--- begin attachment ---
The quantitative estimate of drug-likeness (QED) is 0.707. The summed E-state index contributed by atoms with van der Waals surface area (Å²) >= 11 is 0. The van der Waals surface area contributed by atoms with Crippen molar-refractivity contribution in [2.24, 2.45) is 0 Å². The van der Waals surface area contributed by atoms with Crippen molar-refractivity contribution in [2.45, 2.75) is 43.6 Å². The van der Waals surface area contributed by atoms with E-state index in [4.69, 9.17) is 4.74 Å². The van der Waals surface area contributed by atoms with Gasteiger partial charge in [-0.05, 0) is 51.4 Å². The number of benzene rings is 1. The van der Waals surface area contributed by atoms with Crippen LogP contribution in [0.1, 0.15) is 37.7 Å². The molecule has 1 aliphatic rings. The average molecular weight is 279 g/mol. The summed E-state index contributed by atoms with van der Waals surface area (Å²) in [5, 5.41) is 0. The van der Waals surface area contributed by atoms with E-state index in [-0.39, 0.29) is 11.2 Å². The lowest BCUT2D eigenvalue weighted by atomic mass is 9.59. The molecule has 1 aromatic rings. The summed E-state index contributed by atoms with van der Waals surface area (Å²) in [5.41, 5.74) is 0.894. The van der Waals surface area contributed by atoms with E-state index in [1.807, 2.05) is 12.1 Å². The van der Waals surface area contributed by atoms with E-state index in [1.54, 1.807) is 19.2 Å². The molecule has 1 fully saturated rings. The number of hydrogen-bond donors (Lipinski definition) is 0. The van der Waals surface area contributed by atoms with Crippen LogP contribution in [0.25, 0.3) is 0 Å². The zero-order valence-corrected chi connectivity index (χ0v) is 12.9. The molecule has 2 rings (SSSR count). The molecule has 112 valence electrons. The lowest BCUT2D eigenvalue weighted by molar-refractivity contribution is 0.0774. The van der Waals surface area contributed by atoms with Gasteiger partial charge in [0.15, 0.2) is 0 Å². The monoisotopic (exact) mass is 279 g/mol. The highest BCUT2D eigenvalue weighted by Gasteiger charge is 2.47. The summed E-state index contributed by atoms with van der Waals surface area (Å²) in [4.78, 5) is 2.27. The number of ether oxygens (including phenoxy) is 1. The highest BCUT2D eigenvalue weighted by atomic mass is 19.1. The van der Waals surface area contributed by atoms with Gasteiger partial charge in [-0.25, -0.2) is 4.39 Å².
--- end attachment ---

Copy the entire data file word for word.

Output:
The quantitative estimate of drug-likeness (QED) is 0.707. The summed E-state index contributed by atoms with van der Waals surface area (Å²) >= 11 is 0. The van der Waals surface area contributed by atoms with Crippen molar-refractivity contribution in [2.24, 2.45) is 0 Å². The van der Waals surface area contributed by atoms with Crippen molar-refractivity contribution in [2.45, 2.75) is 43.6 Å². The van der Waals surface area contributed by atoms with E-state index in [4.69, 9.17) is 4.74 Å². The van der Waals surface area contributed by atoms with Gasteiger partial charge in [-0.05, 0) is 51.4 Å². The number of benzene rings is 1. The van der Waals surface area contributed by atoms with Crippen LogP contribution in [0.1, 0.15) is 37.7 Å². The molecule has 1 aliphatic rings. The average molecular weight is 279 g/mol. The summed E-state index contributed by atoms with van der Waals surface area (Å²) in [5, 5.41) is 0. The van der Waals surface area contributed by atoms with E-state index in [-0.39, 0.29) is 11.2 Å². The lowest BCUT2D eigenvalue weighted by atomic mass is 9.59. The molecule has 1 aromatic rings. The summed E-state index contributed by atoms with van der Waals surface area (Å²) in [5.41, 5.74) is 0.894. The van der Waals surface area contributed by atoms with E-state index in [1.807, 2.05) is 12.1 Å². The van der Waals surface area contributed by atoms with E-state index in [1.54, 1.807) is 19.2 Å². The molecule has 1 fully saturated rings. The number of hydrogen-bond donors (Lipinski definition) is 0. The van der Waals surface area contributed by atoms with Crippen LogP contribution in [0.25, 0.3) is 0 Å². The zero-order valence-corrected chi connectivity index (χ0v) is 12.9. The molecule has 2 rings (SSSR count). The molecule has 112 valence electrons. The lowest BCUT2D eigenvalue weighted by molar-refractivity contribution is 0.0774. The van der Waals surface area contributed by atoms with Gasteiger partial charge in [0.15, 0.2) is 0 Å². The monoisotopic (exact) mass is 279 g/mol. The highest BCUT2D eigenvalue weighted by Gasteiger charge is 2.47. The summed E-state index contributed by atoms with van der Waals surface area (Å²) in [4.78, 5) is 2.27. The number of ether oxygens (including phenoxy) is 1. The highest BCUT2D eigenvalue weighted by atomic mass is 19.1. The van der Waals surface area contributed by atoms with Gasteiger partial charge in [-0.25, -0.2) is 4.39 Å².